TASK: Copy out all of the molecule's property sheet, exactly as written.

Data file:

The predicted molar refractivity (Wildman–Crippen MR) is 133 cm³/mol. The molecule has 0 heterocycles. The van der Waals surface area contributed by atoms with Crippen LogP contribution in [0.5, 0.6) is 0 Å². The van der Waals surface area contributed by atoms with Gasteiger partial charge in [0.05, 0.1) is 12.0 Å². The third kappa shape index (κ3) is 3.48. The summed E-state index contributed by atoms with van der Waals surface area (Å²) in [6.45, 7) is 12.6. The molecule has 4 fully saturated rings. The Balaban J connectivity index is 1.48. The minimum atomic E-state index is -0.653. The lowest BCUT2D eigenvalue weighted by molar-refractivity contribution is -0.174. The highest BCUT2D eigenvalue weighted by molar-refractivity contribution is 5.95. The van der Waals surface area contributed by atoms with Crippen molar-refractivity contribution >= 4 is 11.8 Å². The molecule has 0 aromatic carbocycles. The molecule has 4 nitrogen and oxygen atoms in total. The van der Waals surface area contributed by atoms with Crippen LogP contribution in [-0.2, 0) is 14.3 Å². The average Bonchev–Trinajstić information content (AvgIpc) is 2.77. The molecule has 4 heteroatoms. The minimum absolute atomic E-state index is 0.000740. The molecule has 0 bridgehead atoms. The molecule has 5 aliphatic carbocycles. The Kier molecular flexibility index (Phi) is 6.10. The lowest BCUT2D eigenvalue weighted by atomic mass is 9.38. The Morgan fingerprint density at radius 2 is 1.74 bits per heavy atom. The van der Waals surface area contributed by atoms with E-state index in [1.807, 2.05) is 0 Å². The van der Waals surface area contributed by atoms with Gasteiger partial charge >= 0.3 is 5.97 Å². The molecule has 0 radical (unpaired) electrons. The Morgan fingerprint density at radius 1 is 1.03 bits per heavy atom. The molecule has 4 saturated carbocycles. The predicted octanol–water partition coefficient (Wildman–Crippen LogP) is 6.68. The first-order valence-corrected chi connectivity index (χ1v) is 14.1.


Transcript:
The predicted molar refractivity (Wildman–Crippen MR) is 133 cm³/mol. The molecule has 0 heterocycles. The van der Waals surface area contributed by atoms with Crippen LogP contribution in [0.5, 0.6) is 0 Å². The van der Waals surface area contributed by atoms with Gasteiger partial charge in [0.05, 0.1) is 12.0 Å². The third kappa shape index (κ3) is 3.48. The summed E-state index contributed by atoms with van der Waals surface area (Å²) in [6.45, 7) is 12.6. The molecule has 4 fully saturated rings. The Balaban J connectivity index is 1.48. The minimum atomic E-state index is -0.653. The lowest BCUT2D eigenvalue weighted by molar-refractivity contribution is -0.174. The highest BCUT2D eigenvalue weighted by molar-refractivity contribution is 5.95. The van der Waals surface area contributed by atoms with Crippen molar-refractivity contribution >= 4 is 11.8 Å². The molecule has 0 aromatic carbocycles. The molecule has 4 nitrogen and oxygen atoms in total. The van der Waals surface area contributed by atoms with Crippen LogP contribution in [-0.2, 0) is 14.3 Å². The average Bonchev–Trinajstić information content (AvgIpc) is 2.77. The molecule has 4 heteroatoms. The minimum absolute atomic E-state index is 0.000740. The molecule has 0 bridgehead atoms. The molecule has 5 aliphatic carbocycles. The Kier molecular flexibility index (Phi) is 6.10. The lowest BCUT2D eigenvalue weighted by atomic mass is 9.38. The Morgan fingerprint density at radius 2 is 1.74 bits per heavy atom. The van der Waals surface area contributed by atoms with E-state index in [1.807, 2.05) is 0 Å². The van der Waals surface area contributed by atoms with Gasteiger partial charge >= 0.3 is 5.97 Å². The molecule has 0 radical (unpaired) electrons. The Morgan fingerprint density at radius 1 is 1.03 bits per heavy atom. The molecule has 4 saturated carbocycles. The predicted octanol–water partition coefficient (Wildman–Crippen LogP) is 6.68. The first-order valence-corrected chi connectivity index (χ1v) is 14.1.